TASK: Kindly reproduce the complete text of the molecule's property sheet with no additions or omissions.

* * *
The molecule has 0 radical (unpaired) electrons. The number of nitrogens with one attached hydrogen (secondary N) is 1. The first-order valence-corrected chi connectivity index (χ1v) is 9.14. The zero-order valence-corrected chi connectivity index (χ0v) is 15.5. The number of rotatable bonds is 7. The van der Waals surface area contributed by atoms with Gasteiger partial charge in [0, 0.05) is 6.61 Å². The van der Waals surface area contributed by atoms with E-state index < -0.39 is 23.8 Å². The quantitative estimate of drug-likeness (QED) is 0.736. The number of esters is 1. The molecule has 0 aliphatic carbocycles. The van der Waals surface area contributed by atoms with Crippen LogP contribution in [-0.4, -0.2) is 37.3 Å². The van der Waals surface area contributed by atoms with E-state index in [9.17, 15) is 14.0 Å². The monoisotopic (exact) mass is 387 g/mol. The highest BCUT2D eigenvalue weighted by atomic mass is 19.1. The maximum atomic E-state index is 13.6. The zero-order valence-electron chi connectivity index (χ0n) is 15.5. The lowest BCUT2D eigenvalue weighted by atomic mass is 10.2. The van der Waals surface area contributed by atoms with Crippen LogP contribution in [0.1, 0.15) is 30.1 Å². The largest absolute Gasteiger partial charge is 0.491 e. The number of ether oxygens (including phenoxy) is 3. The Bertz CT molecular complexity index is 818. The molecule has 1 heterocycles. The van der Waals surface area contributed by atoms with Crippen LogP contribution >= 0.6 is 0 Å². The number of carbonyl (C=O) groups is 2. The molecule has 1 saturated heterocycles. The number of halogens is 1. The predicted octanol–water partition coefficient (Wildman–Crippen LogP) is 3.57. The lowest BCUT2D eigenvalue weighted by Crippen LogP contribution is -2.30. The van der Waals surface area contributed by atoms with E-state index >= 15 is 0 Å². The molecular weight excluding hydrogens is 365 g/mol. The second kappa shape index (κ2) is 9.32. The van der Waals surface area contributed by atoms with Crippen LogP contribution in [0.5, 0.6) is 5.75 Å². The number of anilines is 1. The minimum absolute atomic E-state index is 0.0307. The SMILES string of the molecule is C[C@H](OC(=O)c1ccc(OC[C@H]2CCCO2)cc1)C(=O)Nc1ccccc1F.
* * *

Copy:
The molecule has 0 radical (unpaired) electrons. The number of nitrogens with one attached hydrogen (secondary N) is 1. The first-order valence-corrected chi connectivity index (χ1v) is 9.14. The zero-order valence-corrected chi connectivity index (χ0v) is 15.5. The number of rotatable bonds is 7. The van der Waals surface area contributed by atoms with Gasteiger partial charge in [0, 0.05) is 6.61 Å². The van der Waals surface area contributed by atoms with E-state index < -0.39 is 23.8 Å². The quantitative estimate of drug-likeness (QED) is 0.736. The number of esters is 1. The molecule has 0 aliphatic carbocycles. The van der Waals surface area contributed by atoms with Crippen LogP contribution in [-0.4, -0.2) is 37.3 Å². The van der Waals surface area contributed by atoms with E-state index in [9.17, 15) is 14.0 Å². The monoisotopic (exact) mass is 387 g/mol. The highest BCUT2D eigenvalue weighted by atomic mass is 19.1. The maximum atomic E-state index is 13.6. The zero-order valence-electron chi connectivity index (χ0n) is 15.5. The lowest BCUT2D eigenvalue weighted by atomic mass is 10.2. The van der Waals surface area contributed by atoms with Crippen LogP contribution in [0.1, 0.15) is 30.1 Å². The largest absolute Gasteiger partial charge is 0.491 e. The number of ether oxygens (including phenoxy) is 3. The Bertz CT molecular complexity index is 818. The molecule has 1 heterocycles. The van der Waals surface area contributed by atoms with Crippen LogP contribution >= 0.6 is 0 Å². The number of carbonyl (C=O) groups is 2. The molecule has 1 saturated heterocycles. The number of halogens is 1. The predicted octanol–water partition coefficient (Wildman–Crippen LogP) is 3.57. The lowest BCUT2D eigenvalue weighted by Crippen LogP contribution is -2.30. The van der Waals surface area contributed by atoms with E-state index >= 15 is 0 Å². The molecular weight excluding hydrogens is 365 g/mol. The second kappa shape index (κ2) is 9.32. The van der Waals surface area contributed by atoms with Crippen LogP contribution in [0.5, 0.6) is 5.75 Å². The number of anilines is 1. The minimum absolute atomic E-state index is 0.0307. The SMILES string of the molecule is C[C@H](OC(=O)c1ccc(OC[C@H]2CCCO2)cc1)C(=O)Nc1ccccc1F.